||<p>The basic question of "Political Cinema: The Historicity of an Encounter" is whether
or not it is possible to think a concept of political cinema while affirming the autonomous
capacities of both cinema as an art and politics as the thought of collective self-determination.
Is it, in other words, possible to elaborate a relationship between cinema and politics
that would at the same time establish a separation between the two and thus refuse
to reduce one to the other. Such a relation of separation is called an encounter.
Cinema encounters politics insofar as politics affects it and insofar as cinema can
produce certain political effects, but also only insofar as cinema itself is immanently
capable of configuring this relationship to politics. Following this conviction, the
question of political cinema has to be considered at a distance from questions of
genre, where political cinema would be merely one among other cinematic genres, and
distinguished from the problem of political instrumentalization of cinema (propaganda).
Political cinema refers to real cinematic inventions that happen in relation to processes
of human emancipation.</p><p>"Political Cinema" tests this basic conviction through
four separate case studies. These case studies are limited and local analyses, which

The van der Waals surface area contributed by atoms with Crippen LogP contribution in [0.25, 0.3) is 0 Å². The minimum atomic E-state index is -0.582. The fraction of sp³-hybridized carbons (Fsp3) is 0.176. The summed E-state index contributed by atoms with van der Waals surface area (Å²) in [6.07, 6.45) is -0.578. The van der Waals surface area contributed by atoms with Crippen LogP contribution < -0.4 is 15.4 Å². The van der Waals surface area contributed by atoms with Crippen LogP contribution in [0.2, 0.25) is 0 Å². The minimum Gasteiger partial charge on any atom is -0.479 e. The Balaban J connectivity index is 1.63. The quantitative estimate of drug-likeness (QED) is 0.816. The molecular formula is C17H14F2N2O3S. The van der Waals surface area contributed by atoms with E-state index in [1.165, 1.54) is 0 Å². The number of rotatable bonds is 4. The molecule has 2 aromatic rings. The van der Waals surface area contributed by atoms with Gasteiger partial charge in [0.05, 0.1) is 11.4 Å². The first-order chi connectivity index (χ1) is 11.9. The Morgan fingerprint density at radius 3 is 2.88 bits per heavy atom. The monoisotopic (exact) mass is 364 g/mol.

nevertheless cover a broad historical background and are, furthermore, meant as concrete
points from which more general theoretical questions can be addressed and formulated.
The introductory statement (Chapter 1) sets up the theoretical stakes of the dissertation.
Part I analyzes the Soviet filmmaker Sergei Eisenstein's appropriation of several
elements of laughter - comedy, militant humor, carnival, caricature and satire, etc.
- as specifically cinematic means Eisenstein used to bring his films as closely as
possible to the revolutionary process of the October Revolution and the break the
latter introduced into the history of humanity. Part II of the dissertation (Chapters
3 and 4), presents a discussion (primarily on the example of Charlie Chaplin's Modern
Times) of the figure of the worker as a forceful cinematic symbolization of the existence
of the modern proletarian masses, through the creation of which, however, cinema does
not give up the effective autonomy of its expression. Part III, which consists of
an analysis of the work of the Palestinian director Michel Khleifi, shows how the
filmmaker's strategy of blurring the boundary between documentary and fiction is an
artistic procedure (a cinema of "documentary fiction") that makes visible the complexity
of Palestinian historical experience and memory, but does so at a distance from any
direct political discourse on the question of Palestine (Chapter 5). And finally,
the Conclusion to the dissertation, presents an analysis of the recent Romanian film,
which renders visible striking new ideas of political cinema that are, however, produced
in the absence of anything more than mere traces of what deserves to be called politics